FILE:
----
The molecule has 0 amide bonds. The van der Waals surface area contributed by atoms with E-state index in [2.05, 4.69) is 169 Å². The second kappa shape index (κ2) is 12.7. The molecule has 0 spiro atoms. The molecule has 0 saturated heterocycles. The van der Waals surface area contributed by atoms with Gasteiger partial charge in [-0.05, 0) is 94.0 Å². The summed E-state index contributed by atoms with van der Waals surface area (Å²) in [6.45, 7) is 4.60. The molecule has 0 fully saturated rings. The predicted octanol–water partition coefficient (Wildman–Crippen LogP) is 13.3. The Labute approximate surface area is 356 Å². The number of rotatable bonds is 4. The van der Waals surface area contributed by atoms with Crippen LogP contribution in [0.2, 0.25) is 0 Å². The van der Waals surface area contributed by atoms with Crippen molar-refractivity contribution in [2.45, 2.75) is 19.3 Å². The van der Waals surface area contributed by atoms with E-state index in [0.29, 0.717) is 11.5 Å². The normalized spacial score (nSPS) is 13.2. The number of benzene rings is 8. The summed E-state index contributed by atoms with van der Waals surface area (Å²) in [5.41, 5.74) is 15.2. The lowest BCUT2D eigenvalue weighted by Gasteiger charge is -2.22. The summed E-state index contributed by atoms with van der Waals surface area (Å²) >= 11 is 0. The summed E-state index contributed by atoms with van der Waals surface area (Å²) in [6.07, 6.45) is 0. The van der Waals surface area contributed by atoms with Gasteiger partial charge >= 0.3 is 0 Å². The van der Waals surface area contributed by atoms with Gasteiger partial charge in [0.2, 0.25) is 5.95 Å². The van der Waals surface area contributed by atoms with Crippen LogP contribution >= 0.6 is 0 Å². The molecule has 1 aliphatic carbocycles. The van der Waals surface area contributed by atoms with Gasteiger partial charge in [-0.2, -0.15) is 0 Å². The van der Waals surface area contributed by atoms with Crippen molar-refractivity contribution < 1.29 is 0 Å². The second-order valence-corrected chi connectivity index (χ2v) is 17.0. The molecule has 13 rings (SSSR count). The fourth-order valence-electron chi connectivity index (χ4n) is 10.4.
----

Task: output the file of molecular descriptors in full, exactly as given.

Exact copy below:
The molecule has 0 amide bonds. The van der Waals surface area contributed by atoms with E-state index in [2.05, 4.69) is 169 Å². The second kappa shape index (κ2) is 12.7. The molecule has 0 spiro atoms. The molecule has 0 saturated heterocycles. The van der Waals surface area contributed by atoms with Gasteiger partial charge in [-0.05, 0) is 94.0 Å². The summed E-state index contributed by atoms with van der Waals surface area (Å²) in [6.45, 7) is 4.60. The molecule has 0 fully saturated rings. The predicted octanol–water partition coefficient (Wildman–Crippen LogP) is 13.3. The Labute approximate surface area is 356 Å². The number of rotatable bonds is 4. The van der Waals surface area contributed by atoms with Crippen LogP contribution in [0.2, 0.25) is 0 Å². The van der Waals surface area contributed by atoms with Crippen molar-refractivity contribution in [2.45, 2.75) is 19.3 Å². The van der Waals surface area contributed by atoms with E-state index in [0.29, 0.717) is 11.5 Å². The normalized spacial score (nSPS) is 13.2. The number of benzene rings is 8. The summed E-state index contributed by atoms with van der Waals surface area (Å²) in [5.41, 5.74) is 15.2. The lowest BCUT2D eigenvalue weighted by Gasteiger charge is -2.22. The summed E-state index contributed by atoms with van der Waals surface area (Å²) >= 11 is 0. The summed E-state index contributed by atoms with van der Waals surface area (Å²) in [6.07, 6.45) is 0. The van der Waals surface area contributed by atoms with Gasteiger partial charge >= 0.3 is 0 Å². The van der Waals surface area contributed by atoms with Gasteiger partial charge in [0.2, 0.25) is 5.95 Å². The van der Waals surface area contributed by atoms with Crippen LogP contribution >= 0.6 is 0 Å². The molecule has 1 aliphatic carbocycles. The van der Waals surface area contributed by atoms with Gasteiger partial charge in [-0.2, -0.15) is 0 Å². The van der Waals surface area contributed by atoms with Crippen molar-refractivity contribution < 1.29 is 0 Å². The second-order valence-corrected chi connectivity index (χ2v) is 17.0. The molecule has 13 rings (SSSR count). The fourth-order valence-electron chi connectivity index (χ4n) is 10.4.